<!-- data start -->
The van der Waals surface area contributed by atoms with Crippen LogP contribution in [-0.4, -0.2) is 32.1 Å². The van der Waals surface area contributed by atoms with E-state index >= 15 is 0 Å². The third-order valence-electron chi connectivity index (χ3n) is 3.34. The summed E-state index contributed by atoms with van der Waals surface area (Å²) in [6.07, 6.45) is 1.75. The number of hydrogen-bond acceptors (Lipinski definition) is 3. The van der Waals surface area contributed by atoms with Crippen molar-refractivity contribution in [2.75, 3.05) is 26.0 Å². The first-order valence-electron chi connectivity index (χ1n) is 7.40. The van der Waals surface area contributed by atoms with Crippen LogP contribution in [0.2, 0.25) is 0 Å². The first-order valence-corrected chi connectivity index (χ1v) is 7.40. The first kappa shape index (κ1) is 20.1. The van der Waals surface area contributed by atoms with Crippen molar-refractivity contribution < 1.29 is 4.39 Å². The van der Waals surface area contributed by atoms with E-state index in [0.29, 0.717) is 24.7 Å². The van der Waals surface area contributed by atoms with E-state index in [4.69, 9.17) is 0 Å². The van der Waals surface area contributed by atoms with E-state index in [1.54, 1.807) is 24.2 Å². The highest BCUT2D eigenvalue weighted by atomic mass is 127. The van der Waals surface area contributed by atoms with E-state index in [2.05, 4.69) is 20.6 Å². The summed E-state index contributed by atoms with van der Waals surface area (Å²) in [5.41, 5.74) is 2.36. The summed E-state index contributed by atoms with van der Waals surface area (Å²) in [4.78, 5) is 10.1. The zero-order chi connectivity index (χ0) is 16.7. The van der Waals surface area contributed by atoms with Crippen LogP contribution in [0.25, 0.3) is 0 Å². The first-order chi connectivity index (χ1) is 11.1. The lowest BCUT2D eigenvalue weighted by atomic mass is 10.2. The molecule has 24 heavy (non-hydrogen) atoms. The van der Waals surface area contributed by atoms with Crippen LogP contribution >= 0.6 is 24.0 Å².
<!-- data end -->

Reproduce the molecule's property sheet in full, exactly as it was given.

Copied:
The van der Waals surface area contributed by atoms with Crippen LogP contribution in [-0.4, -0.2) is 32.1 Å². The van der Waals surface area contributed by atoms with E-state index >= 15 is 0 Å². The third-order valence-electron chi connectivity index (χ3n) is 3.34. The summed E-state index contributed by atoms with van der Waals surface area (Å²) in [6.07, 6.45) is 1.75. The number of hydrogen-bond acceptors (Lipinski definition) is 3. The van der Waals surface area contributed by atoms with Crippen molar-refractivity contribution in [2.75, 3.05) is 26.0 Å². The first-order valence-electron chi connectivity index (χ1n) is 7.40. The van der Waals surface area contributed by atoms with Crippen LogP contribution in [0.2, 0.25) is 0 Å². The first-order valence-corrected chi connectivity index (χ1v) is 7.40. The first kappa shape index (κ1) is 20.1. The van der Waals surface area contributed by atoms with Crippen molar-refractivity contribution < 1.29 is 4.39 Å². The van der Waals surface area contributed by atoms with E-state index in [0.29, 0.717) is 24.7 Å². The van der Waals surface area contributed by atoms with E-state index in [4.69, 9.17) is 0 Å². The van der Waals surface area contributed by atoms with E-state index in [1.54, 1.807) is 24.2 Å². The highest BCUT2D eigenvalue weighted by atomic mass is 127. The van der Waals surface area contributed by atoms with E-state index in [2.05, 4.69) is 20.6 Å². The summed E-state index contributed by atoms with van der Waals surface area (Å²) in [5.41, 5.74) is 2.36. The summed E-state index contributed by atoms with van der Waals surface area (Å²) in [4.78, 5) is 10.1. The zero-order chi connectivity index (χ0) is 16.7. The van der Waals surface area contributed by atoms with Crippen LogP contribution in [0.25, 0.3) is 0 Å². The first-order chi connectivity index (χ1) is 11.1. The lowest BCUT2D eigenvalue weighted by atomic mass is 10.2. The molecule has 24 heavy (non-hydrogen) atoms. The van der Waals surface area contributed by atoms with Crippen LogP contribution >= 0.6 is 24.0 Å².